organization in that we concentrate on building voter support
for candidates who publicly commit to animal protective
legislation, and demonstrate that commitment. Further,
LOHV can do unlimited lobbying due to its PAC status. Each chapter focuses
on goals pertinent to its region – ranging from companion
animal issues to animals in entertainment to farm animals to
issues like canned hunting or lethal wildlife management
Steps to establish and run a successful local LOHV Chapter
Establish the legal, financial, and organizational basis
for your chapter:
- File a dba (doing-business-as) form in your state with
the name of your chapter. (e.g. “The League of
Humane Voters of Louisiana”). There are minor variations in state laws
on the precise method of doing this – and your state
may not require it – but a local CPA or attorney should
be able to advise you.
- Start a bank account using the National Organization’s
EIN (Employment Identification Number).
- Adopt a set of by-laws for your chapter (see model by-laws
in the manual).
Have an initial organizational meeting, at
which you should:
- Form a board of directors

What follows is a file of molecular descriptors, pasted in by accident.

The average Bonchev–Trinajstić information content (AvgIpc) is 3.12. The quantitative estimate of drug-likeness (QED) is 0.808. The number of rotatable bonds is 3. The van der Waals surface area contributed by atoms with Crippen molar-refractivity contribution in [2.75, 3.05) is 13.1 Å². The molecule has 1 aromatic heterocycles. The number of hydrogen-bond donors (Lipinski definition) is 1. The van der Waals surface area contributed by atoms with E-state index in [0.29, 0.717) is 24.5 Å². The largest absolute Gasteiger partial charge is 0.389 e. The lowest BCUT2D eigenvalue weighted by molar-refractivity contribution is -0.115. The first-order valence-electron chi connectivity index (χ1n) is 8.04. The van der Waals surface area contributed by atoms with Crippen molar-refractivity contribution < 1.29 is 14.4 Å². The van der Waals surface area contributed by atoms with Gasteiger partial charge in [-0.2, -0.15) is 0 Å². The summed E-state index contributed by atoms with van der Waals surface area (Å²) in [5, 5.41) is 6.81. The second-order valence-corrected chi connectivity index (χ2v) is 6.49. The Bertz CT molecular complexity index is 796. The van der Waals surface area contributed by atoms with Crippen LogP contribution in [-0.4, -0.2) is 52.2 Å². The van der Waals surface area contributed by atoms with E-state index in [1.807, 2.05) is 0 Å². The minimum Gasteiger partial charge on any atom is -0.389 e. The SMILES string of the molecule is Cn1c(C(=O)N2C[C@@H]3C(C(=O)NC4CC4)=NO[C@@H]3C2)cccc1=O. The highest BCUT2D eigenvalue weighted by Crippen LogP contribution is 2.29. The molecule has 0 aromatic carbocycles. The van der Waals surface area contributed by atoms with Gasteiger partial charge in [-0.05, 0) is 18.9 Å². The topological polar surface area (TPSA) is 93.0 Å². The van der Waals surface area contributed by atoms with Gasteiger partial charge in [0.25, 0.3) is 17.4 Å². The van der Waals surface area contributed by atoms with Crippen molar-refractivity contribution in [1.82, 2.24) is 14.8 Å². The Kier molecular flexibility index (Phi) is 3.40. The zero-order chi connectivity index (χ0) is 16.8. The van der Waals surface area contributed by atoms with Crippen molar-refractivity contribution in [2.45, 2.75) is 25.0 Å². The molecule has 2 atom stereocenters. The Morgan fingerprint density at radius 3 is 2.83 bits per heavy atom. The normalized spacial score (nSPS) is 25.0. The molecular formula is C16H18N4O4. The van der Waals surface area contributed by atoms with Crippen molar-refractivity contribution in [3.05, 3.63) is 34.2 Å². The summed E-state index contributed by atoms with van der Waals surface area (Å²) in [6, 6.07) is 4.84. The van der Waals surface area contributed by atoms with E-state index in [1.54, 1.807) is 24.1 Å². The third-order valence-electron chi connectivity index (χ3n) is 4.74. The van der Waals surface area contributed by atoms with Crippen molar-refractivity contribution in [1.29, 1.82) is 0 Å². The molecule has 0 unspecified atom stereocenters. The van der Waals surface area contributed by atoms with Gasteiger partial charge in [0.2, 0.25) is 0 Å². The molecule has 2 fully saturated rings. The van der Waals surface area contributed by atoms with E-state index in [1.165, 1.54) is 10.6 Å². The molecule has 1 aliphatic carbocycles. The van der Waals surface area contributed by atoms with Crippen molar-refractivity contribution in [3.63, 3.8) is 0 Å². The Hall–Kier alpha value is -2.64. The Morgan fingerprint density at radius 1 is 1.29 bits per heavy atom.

- Elect officers
- Keep and file minutes of your meeting
Establish a database of animal protection Voters who
will vote for candidates that will sponsor, support and enforce
animal protective legislation. Some effective ways to do this:
- Work with existing animal protection
organizations in the area. These groups will usually be happy to invite the
local LOHV chapter to speak about the LOHV program to their
membership. The presenters can ask the attendees to sign-up
to be on LOHV database.
- The local LOHV chapter can attend
tabling events in the area and explain to the attendees that LOHV is – asking
them to sign-up to be in the database.
- Petitioning concerning a local animal protection
issue is another way to get voters into the database. On the petition
form have a check-off column captioned “please keep me
informed of candidates who will support animal protection.”
There are several seasons in each calendar year for LOHV: